Apparently Microsoft Corporation (NASDAQ:MSFT) is taking a play out of the book of App Store game makers. The company, which is rumored to be working on a new desktop OS, perfunctorily titled Windows 9, may partly release the operating system as a “Freemium” service. Whether or not the world is ready for OS as a service may be tested in the next generation of Windows computers.

Windows 9

Rumors that the company was setting itself up to release a free version of Windows have been around for some time, but the latest model under which that could happen is downright perplexing. According to a report from BGR.com, Microsoft Corporation (NASDAQ:MSFT) could release a version Windows 9 as a server-based cloud operating system. Those interested in more advanced features would, under the speculated business model, have to pay a subscription for access.

Russian rumors explore Windows 9

The BGR piece is a based on a report from Russian group WZOR. The group is known for particular reliability when it comes to Microsoft Corporation (NASDAQ:MSFT) rumors, but that doesn’t mean the wilder accusations should be accepted without critical thought. The group says that Microsoft is planning on getting Windows 9 to PC makers by October, giving them time to build systems with the operating system in mind.

The group also says that “Windows Cloud” will be a version of the Microsoft Corporation (NASDAQ:MSFT) operating system with basic functionality. The operating system would require constant attachment to an internet connection in order to operate, and would require the payment of a subscription fee in order to unlock all of its features. Such a model is common in many types of software, but using it in an operating system is likely to be contentious.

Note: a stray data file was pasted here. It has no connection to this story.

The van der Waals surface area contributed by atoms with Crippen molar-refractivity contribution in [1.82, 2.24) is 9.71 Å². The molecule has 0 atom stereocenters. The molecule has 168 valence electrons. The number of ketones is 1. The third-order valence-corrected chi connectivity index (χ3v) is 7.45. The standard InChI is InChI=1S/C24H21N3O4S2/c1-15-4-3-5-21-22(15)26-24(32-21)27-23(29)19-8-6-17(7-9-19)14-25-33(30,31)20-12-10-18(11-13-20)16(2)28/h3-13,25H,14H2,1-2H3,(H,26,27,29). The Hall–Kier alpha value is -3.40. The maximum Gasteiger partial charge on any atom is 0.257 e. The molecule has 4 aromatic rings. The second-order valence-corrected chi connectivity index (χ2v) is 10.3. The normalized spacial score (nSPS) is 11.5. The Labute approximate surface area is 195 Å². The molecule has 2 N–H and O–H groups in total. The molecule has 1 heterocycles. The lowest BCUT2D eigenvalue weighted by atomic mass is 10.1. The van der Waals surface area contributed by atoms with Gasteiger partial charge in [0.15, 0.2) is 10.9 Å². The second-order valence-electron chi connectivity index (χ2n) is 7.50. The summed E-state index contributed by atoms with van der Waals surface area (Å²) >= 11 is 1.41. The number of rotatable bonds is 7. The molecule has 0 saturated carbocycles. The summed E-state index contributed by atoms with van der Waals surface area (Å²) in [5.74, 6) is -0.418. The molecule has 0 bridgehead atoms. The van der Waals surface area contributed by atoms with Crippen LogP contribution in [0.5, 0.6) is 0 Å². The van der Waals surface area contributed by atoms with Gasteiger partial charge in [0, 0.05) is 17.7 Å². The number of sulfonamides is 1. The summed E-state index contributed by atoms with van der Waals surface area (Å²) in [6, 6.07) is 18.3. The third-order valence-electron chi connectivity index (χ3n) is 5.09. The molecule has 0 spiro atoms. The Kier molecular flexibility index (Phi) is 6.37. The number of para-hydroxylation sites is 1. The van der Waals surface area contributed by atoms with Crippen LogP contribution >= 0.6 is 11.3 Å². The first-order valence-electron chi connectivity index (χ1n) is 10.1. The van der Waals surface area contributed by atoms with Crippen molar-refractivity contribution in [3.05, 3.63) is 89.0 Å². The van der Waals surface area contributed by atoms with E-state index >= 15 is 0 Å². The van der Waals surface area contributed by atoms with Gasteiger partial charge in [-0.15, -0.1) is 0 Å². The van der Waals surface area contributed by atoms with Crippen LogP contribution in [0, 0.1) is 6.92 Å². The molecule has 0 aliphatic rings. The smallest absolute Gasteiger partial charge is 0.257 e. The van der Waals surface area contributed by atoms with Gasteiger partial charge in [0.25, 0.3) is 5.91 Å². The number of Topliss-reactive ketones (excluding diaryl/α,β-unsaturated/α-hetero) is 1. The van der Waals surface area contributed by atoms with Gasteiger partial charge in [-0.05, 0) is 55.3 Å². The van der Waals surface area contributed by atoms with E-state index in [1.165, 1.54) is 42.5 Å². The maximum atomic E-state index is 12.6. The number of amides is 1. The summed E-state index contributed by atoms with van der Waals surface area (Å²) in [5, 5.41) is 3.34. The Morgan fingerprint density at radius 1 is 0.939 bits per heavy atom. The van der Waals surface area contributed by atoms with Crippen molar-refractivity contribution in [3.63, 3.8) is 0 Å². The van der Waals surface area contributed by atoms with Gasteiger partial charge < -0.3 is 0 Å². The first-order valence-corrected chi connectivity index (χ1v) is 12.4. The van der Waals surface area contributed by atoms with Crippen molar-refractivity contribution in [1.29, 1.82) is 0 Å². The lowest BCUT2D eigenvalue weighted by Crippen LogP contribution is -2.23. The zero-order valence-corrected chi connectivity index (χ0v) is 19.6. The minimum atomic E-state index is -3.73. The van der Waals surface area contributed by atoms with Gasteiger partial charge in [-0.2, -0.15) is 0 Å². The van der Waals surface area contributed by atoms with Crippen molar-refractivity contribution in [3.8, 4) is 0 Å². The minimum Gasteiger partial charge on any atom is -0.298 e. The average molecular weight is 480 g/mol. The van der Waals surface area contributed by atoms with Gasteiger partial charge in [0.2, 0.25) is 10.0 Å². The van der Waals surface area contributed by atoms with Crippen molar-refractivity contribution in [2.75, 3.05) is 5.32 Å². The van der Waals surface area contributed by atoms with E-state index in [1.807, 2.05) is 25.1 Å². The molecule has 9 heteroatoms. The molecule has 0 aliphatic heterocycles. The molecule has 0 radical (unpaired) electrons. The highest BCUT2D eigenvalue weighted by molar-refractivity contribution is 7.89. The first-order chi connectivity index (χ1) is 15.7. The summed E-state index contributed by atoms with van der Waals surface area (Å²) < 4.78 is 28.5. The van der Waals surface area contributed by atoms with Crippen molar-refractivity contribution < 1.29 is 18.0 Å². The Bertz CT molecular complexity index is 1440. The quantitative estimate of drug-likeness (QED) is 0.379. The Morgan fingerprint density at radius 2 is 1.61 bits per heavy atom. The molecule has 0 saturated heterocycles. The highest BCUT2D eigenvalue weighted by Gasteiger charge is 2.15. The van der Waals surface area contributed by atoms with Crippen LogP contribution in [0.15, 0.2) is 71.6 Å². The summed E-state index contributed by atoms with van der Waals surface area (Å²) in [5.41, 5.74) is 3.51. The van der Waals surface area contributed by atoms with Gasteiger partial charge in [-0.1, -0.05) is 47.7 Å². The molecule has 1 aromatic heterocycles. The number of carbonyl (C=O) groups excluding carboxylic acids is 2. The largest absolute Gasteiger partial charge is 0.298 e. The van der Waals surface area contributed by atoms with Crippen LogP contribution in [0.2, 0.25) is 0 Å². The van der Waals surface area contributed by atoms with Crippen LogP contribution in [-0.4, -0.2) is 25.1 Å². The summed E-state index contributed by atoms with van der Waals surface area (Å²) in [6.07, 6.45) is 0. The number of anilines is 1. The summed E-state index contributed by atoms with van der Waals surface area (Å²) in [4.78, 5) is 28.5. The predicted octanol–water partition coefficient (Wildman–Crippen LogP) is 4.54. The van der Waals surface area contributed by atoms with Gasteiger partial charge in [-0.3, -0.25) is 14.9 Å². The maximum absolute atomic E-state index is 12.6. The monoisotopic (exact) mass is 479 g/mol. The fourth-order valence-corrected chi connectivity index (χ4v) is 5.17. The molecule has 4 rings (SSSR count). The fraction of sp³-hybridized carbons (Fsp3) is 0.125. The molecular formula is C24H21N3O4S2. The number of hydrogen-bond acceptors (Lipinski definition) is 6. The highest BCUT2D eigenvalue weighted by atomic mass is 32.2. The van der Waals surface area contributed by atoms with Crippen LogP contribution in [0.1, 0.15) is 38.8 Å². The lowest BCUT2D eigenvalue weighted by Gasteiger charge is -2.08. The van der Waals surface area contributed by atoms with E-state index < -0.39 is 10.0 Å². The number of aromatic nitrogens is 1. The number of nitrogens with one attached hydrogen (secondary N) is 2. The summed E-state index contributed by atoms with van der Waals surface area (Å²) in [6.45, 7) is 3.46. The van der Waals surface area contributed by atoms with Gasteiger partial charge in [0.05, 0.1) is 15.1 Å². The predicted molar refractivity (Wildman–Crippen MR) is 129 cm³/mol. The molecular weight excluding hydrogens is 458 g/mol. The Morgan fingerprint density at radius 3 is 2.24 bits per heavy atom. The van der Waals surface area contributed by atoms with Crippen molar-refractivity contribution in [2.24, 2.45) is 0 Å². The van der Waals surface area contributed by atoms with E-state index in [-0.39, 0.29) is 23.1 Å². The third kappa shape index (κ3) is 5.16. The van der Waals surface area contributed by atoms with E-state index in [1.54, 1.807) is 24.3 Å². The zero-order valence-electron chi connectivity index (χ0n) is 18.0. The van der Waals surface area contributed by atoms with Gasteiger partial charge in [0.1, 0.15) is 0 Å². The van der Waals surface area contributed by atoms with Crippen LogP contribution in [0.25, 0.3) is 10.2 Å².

Software as a service may not fit the OS

Microsoft Corporation (NASDAQ:MSFT) may want to sell Windows 9 as a service, but that may be a difficult change to force in the minds of many consumers. Paying a subscription service for access to software services, and servicing, makes sense for enterprises. Home-based Windows users will have little experience of paying a subscription for software, and it may be difficult to convince them to do so with so many alternatives available.

If the company is offering “Windows Cloud” as a separate version of its Windows operating system, it will need to tread lightly around the problems that have plagued it this generation. Multiple versions of Windows are clearly not something that consumers are willing to deal with, and the firm will have to deal with the RT mistake until Windows 8 is long gone.

If Windows 9 has to compete with a cloud based Windows Cloud, the worst features of the two may offer the irreparable damage to the next generation of Windows devices that the attempts to turn every Windows device touch-centric did to this generation.